A year ago, the Federal Reserve decided to raise its target for the fed funds rate by 25 basis points above the floor of 0-0.25% at which we’d been stuck for 7 years. FOMC members indicated at the time that they were expecting to end 2016 at 1.4%, or four rate hikes during the last year. We started this December at 0.41%, and the first hike of 2016 didn’t come until last week. Now FOMC members say they are expecting to end 2017 at 1.4%, or three more hikes from here during the next year. The January 2018 fed funds futures contract is currently priced at 1.23%, suggesting that the market is buying into two, not three hikes during 2017.
The Fed has a long-run goal of seeing the inflation rate around 2%. In earlier decades, the big challenge was how to keep inflation from rising well above that target. But over the last 8 years, inflation has been coming in persistently below 2%, suggesting the Fed had room to try to stimulate the economy more without having undesirable consequences for inflation. During the last year inflation has been climbing but still remains well below 2%.
Expectations of future inflation implicit in the price of Treasury Inflation Protected Securities have also been stubbornly below 2%, though these too have moved up over the last year.
But the big question is whether there is still so much slack in the economy that more stimulus is called for. The unemployment rate fell to 4.6% in November, which brings it below the Congressional Budget Office’s current assessment that the long-run natural unemployment rate for the U.S. is 4.8%. The long period when the Fed looked in frustration at the unemployment rate as something it wanted to bring down may now be over.
I like the visual device that Federal Reserve Bank of Chicago President Charles Evans proposed, which summarizes the Fed’s inflation and unemployment objectives in terms of a target with a bull’s-eye. I’ve centered the bull’s-eye below assuming a long-run inflation target of 2% and a natural unemployment rate of 4.8%. We’d like to be as close to the center of the target as possible. The U.S. has been moving steadily toward that objective since 2009, though up until the November employment report both the inflation and the unemployment data were arguing for more stimulus. This month for the first time the inflation number calls for more stimulus while the unemployment number suggests we may need less.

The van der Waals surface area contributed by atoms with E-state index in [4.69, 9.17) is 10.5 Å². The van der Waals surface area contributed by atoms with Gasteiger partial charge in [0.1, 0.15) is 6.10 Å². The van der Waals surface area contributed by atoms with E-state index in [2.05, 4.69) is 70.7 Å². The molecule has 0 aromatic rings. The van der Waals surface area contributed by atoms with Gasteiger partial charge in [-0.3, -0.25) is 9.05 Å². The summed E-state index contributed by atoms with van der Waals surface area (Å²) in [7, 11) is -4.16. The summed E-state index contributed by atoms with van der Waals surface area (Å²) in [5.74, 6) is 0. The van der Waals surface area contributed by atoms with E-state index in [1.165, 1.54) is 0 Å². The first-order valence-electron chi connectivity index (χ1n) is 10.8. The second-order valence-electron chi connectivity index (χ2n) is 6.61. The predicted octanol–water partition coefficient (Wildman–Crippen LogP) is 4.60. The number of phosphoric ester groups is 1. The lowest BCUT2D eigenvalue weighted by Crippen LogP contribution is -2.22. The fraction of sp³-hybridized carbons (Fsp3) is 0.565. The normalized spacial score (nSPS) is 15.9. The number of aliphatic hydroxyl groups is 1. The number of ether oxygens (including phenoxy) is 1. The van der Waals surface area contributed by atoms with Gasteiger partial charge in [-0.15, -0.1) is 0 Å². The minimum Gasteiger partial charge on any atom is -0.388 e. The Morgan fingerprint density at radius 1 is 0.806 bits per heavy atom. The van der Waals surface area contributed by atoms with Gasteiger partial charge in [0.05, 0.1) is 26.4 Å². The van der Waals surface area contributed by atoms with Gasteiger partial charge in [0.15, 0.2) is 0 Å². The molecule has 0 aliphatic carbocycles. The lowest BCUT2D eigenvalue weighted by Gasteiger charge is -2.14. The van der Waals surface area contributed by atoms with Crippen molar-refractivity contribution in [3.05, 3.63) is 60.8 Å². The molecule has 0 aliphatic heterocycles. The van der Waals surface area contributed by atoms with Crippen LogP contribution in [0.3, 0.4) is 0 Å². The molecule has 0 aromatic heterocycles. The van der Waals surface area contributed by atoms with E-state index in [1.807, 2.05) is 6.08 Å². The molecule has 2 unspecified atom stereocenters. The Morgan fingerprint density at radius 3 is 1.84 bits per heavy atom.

If you took the bulls-eye literally, on net you’d still want to see some additional stimulus today, bringing unemployment even lower until inflation is closer to target. And in fact the Fed sees enough underlying strength in the economy that it thinks that, even with the rate hike last week and additional hikes planned for next year, on balance they’re still providing a modest stimulus and expect that by the end of 2017 we’ll end up very close to target:
The stance of monetary policy remains accommodative, thereby supporting some further strengthening in labor market conditions and a return to 2 percent inflation.
Even if the Fed’s assessment of where we’ll be next year is correct, Paul Krugman thinks it may still be too early to start raising rates again:
Right now the economy looks OK, but things may change. Of course they could get better, but they could also get worse– and the costs of weakness are much greater than those of unexpected strength, because we won’t have a good policy response if it happens.
But the elephant in the room is of course the possibility that fiscal stimulus may soon be a factor pushing us in a northwest direction on that target. And that may soon come to play a bigger role in U.S. monetary policy determination.